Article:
Two days ago the Obama administration launched one more program to “help” homeowners facing foreclosure. Here’s the thumbnail sketch of the program:
The program functions by giving out interest-free loans to homeowners who meet the program’s guidelines. NeighborWorks says the borrowed funds will pay a portion of an approved applicant’s monthly mortgage including missed mortgage payments or past due charges including principal, interest, taxes, insurance, and attorney fees; a homeowner can borrow up to $50,000, or two years’ worth of loans to supplement mortgage payments, whichever comes first. The EHLP program is expected to assist 30,000 homeowners through the program, with an average loan amount of about $35,000, says NeighborWorks.
The $1 billion of funding for the EHLP program complements the $7.6 billion in the Hardest Hit Fund, established for the states hardest hit by the housing crisis; with today’s launch, says HUD, mortgage assistance is now available for unemployed and underemployed homeowners in every state.
This is one in a long line of attempts to help “stabilize” the housing market. According to a recent study by Kansas State finance professor Eric Higgins and Columbia professor Joseph Mason though, if the administration really wanted to help the housing market, they’d stop the “stabilization” efforts and let the foreclosures go through.
Because the terms of the proposed servicer settlement call for banks to do more on forgiving mortgages, the studies say it would only encourage more homeowners to strategically default on their loans. Delaying or prolonging the foreclosure process doesn’t help either because it prevents the market from recovering.
“In no way do our studies suggest that foreclosure is a good thing,” said Higgins, von Waaden Chair of Investment Management and head of the department of finance. “It is very unfortunate, but to delay the foreclosure process doesn’t help anybody. It doesn’t help the homeowner who is in debt and can’t get out of debt. It’s not helping the economy because we can’t find the bottom of the housing market. And it’s not helping neighborhoods because you have neglected houses.”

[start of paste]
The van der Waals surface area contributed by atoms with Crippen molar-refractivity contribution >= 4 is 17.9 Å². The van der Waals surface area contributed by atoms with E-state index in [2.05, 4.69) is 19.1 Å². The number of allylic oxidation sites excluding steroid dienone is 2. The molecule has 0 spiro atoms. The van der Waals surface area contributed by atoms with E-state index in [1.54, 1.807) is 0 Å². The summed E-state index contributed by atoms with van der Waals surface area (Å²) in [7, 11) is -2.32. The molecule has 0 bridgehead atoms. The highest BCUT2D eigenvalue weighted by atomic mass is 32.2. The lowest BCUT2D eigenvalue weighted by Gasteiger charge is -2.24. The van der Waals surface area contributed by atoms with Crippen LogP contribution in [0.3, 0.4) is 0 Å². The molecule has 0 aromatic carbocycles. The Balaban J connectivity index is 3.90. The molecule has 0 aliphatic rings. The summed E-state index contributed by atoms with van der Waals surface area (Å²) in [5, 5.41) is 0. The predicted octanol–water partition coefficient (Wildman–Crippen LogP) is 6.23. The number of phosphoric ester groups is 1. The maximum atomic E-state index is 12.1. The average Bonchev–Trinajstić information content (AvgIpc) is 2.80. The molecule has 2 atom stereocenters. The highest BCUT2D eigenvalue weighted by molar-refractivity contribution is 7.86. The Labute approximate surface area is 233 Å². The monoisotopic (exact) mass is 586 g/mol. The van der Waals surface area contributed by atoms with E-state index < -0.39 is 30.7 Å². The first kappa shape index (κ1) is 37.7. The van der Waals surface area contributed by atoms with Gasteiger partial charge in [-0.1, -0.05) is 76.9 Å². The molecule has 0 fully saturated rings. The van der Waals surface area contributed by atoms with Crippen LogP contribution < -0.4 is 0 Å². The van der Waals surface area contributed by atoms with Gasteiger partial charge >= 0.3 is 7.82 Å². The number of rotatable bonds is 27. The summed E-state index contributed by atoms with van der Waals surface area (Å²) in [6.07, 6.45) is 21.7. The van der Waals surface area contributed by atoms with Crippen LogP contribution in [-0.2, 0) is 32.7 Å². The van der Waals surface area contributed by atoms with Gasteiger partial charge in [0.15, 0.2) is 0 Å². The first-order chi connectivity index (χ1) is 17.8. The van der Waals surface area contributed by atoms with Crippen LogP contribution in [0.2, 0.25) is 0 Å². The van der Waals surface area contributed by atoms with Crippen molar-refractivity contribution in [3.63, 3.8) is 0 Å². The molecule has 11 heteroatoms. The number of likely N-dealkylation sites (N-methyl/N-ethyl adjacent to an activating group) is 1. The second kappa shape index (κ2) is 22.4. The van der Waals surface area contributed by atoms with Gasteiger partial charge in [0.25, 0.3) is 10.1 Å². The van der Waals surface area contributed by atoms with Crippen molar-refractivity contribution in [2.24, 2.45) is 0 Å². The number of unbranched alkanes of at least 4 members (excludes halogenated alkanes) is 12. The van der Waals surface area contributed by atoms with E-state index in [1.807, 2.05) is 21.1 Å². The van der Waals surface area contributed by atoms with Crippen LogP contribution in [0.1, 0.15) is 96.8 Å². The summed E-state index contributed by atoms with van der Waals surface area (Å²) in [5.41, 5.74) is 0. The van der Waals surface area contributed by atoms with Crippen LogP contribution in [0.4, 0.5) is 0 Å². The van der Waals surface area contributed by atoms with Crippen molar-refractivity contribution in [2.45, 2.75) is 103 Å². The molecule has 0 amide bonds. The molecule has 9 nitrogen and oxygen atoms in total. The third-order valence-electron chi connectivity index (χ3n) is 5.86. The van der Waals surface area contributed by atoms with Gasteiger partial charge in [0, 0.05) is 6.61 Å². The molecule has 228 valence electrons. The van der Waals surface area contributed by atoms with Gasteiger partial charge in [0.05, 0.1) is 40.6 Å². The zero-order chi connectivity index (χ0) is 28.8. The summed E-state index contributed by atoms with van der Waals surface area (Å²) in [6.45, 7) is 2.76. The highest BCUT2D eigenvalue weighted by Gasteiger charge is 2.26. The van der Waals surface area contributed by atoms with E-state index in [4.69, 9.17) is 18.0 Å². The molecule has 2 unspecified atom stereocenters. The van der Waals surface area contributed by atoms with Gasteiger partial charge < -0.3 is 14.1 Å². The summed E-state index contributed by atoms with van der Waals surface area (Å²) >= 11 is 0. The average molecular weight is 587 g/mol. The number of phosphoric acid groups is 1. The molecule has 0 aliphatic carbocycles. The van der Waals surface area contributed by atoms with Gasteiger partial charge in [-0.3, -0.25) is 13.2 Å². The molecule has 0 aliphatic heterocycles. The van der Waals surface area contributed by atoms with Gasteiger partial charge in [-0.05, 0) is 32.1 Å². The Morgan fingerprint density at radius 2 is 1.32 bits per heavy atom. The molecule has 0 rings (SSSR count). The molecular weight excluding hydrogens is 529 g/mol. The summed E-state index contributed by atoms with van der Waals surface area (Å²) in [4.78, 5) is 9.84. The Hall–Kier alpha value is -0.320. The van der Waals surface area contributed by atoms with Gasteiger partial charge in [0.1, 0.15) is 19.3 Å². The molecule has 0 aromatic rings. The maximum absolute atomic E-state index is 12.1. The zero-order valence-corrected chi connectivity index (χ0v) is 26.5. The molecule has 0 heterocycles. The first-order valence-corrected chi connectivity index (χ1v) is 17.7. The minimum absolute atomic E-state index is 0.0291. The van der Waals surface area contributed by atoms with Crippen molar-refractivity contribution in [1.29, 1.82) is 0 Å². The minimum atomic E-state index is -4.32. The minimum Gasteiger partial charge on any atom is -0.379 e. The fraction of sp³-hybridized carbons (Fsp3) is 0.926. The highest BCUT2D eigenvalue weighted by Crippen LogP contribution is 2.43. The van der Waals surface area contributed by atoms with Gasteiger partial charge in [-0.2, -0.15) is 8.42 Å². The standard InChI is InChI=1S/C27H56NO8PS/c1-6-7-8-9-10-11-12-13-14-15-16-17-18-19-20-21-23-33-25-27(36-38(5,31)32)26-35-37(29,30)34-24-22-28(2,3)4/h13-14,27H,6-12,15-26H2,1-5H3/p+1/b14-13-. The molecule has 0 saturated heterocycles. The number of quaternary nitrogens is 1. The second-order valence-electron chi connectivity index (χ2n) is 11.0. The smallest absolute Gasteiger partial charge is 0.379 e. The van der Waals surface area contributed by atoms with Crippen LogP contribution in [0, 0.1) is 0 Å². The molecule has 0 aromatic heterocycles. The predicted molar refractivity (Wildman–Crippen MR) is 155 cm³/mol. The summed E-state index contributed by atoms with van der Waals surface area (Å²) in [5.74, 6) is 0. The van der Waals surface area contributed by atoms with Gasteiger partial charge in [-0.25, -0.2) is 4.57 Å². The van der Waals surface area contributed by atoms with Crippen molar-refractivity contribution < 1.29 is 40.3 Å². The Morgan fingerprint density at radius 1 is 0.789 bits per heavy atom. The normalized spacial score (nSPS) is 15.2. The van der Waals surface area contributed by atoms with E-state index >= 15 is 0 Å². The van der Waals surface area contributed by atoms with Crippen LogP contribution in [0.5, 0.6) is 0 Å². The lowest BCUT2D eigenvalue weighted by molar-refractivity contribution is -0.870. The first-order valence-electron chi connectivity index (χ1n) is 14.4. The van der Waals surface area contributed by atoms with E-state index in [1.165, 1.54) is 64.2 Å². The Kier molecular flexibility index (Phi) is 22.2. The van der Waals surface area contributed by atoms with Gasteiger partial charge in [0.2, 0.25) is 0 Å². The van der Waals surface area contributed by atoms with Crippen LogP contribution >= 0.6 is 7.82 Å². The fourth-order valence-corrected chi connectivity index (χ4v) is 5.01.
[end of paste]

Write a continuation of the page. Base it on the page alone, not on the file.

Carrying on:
So what would help?
Completing foreclosures and clearing bad mortgages is the best way to help the market improve, Higgins said. According to the studies it takes an average of 17 months for a foreclosure to happen — and during that time, the home can be sitting, becoming run down and declining in value.
“By delaying foreclosures and modifying mortgages, all you are doing is prolonging the borrower’s problems,” Higgins said. “Statistics show that mortgage modifications don’t really work and people are eventually going to be in a situation where they are unable to pay the adjusted mortgages. It gives borrowers who are in trouble a sense of a false hope and encourages other borrowers to engage in strategic default.”
Now the market finds itself in a cycle full of bad news. As long as foreclosures remain in limbo, no one will know the bottom of the market. In turn, homebuilding won’t pick up until builders know where the market bottom is.
While letting the cycle of foreclosures run its course is undoubtedly the cheapest, fastest solution. It’s not a solution that’s liable to appeal to politicians. It’s not sexy. It would make for a boring press conference. It would mean that legislators couldn’t have their names on some long, impressive looking bill. It would open up its supporters to critics who decry legislators who do nothing.
This new program won’t help stabilize the market, nor will the next program, whatever it is. With luck though the market will eventually stabilize– in spite of the housing stabilization programs.